Occupy Central

Overwhelming majority of Hongkongers want Occupy protests to end: survey

PUBLISHED : Wednesday, 19 November, 2014, 9:50pm
UPDATED : Monday, 03 October, 2016, 5:52pm

Nearly 83 per cent of Hongkongers want the Occupy Central protests to stop, while more than two-thirds believe the government should clear the protest sites, a University of Hong Kong survey has found.

Almost 55 per cent of 513 respondents interviewed by the university's public opinion programme on Monday and Tuesday said they opposed the civil disobedience movement, while 28 per cent supported it.

And 82.9 per cent said the protests, now in their eighth week, should end, while 13 per cent said they should continue. Another 4.1 per cent replied "don't know/hard to say".

The survey findings were released a day after Dr Chan Kin-man, a co-founder of Occupy Central, urged protesters to consider ending their road blockades and instead refocus on winning the long-term support of the public.

More than 68 per cent of the respondents said the Hong Kong government should clear the protest sites, while 25.1 per cent said it should maintain the "status quo". Another 6.8 per cent said "don't know/hard to say".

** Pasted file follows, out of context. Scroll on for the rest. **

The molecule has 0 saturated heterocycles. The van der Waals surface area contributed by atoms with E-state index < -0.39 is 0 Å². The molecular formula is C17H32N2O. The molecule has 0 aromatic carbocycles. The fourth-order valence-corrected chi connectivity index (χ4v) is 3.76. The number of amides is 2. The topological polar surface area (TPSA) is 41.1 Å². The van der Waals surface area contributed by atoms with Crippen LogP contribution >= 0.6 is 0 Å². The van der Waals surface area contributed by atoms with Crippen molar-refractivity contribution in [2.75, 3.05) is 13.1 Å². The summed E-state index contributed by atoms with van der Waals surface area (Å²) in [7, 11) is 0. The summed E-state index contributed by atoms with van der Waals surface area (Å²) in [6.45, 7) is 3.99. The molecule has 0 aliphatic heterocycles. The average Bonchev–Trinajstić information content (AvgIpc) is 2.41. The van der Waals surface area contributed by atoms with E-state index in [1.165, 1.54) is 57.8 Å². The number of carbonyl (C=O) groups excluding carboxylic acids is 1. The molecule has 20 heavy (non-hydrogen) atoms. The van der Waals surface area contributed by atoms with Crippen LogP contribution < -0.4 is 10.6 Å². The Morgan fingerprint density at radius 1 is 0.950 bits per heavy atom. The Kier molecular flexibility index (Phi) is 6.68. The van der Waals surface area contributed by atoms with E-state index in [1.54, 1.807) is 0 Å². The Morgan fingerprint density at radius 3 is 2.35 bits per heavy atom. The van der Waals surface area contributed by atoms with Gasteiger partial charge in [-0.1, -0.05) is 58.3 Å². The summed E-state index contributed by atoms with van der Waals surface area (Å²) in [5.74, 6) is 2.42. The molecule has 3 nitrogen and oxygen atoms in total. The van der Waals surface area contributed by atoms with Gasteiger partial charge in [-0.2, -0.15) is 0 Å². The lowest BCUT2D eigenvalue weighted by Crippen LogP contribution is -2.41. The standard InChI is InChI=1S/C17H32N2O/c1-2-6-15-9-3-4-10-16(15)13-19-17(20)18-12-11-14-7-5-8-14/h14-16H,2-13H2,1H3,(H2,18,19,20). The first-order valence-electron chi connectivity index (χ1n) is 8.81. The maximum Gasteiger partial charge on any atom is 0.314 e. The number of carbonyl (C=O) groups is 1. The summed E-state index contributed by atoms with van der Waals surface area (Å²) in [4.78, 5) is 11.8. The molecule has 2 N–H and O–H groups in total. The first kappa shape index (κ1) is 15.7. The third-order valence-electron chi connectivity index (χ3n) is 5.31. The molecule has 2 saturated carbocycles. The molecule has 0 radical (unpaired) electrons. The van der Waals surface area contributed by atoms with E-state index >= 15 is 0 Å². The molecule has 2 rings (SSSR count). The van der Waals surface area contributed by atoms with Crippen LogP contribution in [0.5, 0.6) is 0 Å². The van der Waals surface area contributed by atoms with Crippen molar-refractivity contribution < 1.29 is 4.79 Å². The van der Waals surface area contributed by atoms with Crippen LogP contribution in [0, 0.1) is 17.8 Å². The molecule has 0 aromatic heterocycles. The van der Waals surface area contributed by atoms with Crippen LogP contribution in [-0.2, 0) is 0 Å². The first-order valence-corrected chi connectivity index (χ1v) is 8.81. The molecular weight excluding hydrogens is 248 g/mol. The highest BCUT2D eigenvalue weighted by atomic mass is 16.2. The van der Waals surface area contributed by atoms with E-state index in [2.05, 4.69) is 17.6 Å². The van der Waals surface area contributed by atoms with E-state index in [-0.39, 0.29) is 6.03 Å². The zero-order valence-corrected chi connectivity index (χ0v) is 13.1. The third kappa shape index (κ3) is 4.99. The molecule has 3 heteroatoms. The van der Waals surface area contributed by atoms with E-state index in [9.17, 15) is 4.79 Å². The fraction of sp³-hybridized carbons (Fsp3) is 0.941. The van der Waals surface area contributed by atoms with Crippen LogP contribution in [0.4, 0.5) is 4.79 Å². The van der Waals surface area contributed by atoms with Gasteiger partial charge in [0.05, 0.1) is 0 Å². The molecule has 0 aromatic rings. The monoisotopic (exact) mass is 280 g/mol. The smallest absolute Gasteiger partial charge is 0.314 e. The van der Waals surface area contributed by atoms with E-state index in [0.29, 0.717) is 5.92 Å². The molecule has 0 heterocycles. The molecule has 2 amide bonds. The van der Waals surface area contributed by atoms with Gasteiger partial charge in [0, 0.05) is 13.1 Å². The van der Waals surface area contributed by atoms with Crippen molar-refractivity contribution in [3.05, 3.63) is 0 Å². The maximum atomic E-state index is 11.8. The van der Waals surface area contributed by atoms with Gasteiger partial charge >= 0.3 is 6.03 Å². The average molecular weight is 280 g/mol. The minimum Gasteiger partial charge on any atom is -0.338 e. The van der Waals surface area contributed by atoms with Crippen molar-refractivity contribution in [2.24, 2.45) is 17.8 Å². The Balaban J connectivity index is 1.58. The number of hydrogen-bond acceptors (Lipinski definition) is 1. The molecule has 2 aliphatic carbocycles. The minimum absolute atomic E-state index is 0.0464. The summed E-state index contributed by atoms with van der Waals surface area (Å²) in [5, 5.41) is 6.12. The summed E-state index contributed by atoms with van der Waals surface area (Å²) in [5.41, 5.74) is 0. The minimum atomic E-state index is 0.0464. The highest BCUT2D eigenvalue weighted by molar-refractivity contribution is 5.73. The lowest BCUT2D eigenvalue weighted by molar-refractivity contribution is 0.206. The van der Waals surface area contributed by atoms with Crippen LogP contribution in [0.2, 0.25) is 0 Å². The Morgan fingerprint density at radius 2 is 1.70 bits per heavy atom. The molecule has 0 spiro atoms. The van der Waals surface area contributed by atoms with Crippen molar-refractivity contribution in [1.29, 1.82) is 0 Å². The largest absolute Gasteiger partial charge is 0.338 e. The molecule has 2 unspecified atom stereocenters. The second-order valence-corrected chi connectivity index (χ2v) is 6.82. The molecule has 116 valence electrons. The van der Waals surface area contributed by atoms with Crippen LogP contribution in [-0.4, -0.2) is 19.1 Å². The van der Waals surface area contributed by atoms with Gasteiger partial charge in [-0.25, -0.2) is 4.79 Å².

The survey had a response rate of 65.9 per cent, a sampling error of plus or minus 4.4 percentage points and a confidence level of 95 per cent.

More than 11 per cent of the respondents said they had taken part in the protests, compared to 88.4 per cent who said they had not done so.

According to another survey by Chinese University's Centre for Communication and Public Opinion Survey from November 5 to 11, more than 67 per cent of 1,030 respondents believed the protesters should go home, while 14 per cent believed the opposite.

Dr Ma Ngok, a political scientist at Chinese University, said as the Occupy protests had dragged on for such a long time, some people who were sympathetic to its aims now disagreed with the continuation of the sit-ins without clear goals.

"Many occupiers joined in in the hope of protecting students. Student leaders find it difficult to withdraw from protest zones because they believe they owe a moral responsibility to those occupiers," he said. "The students think they shouldn't abandon the occupiers lightly."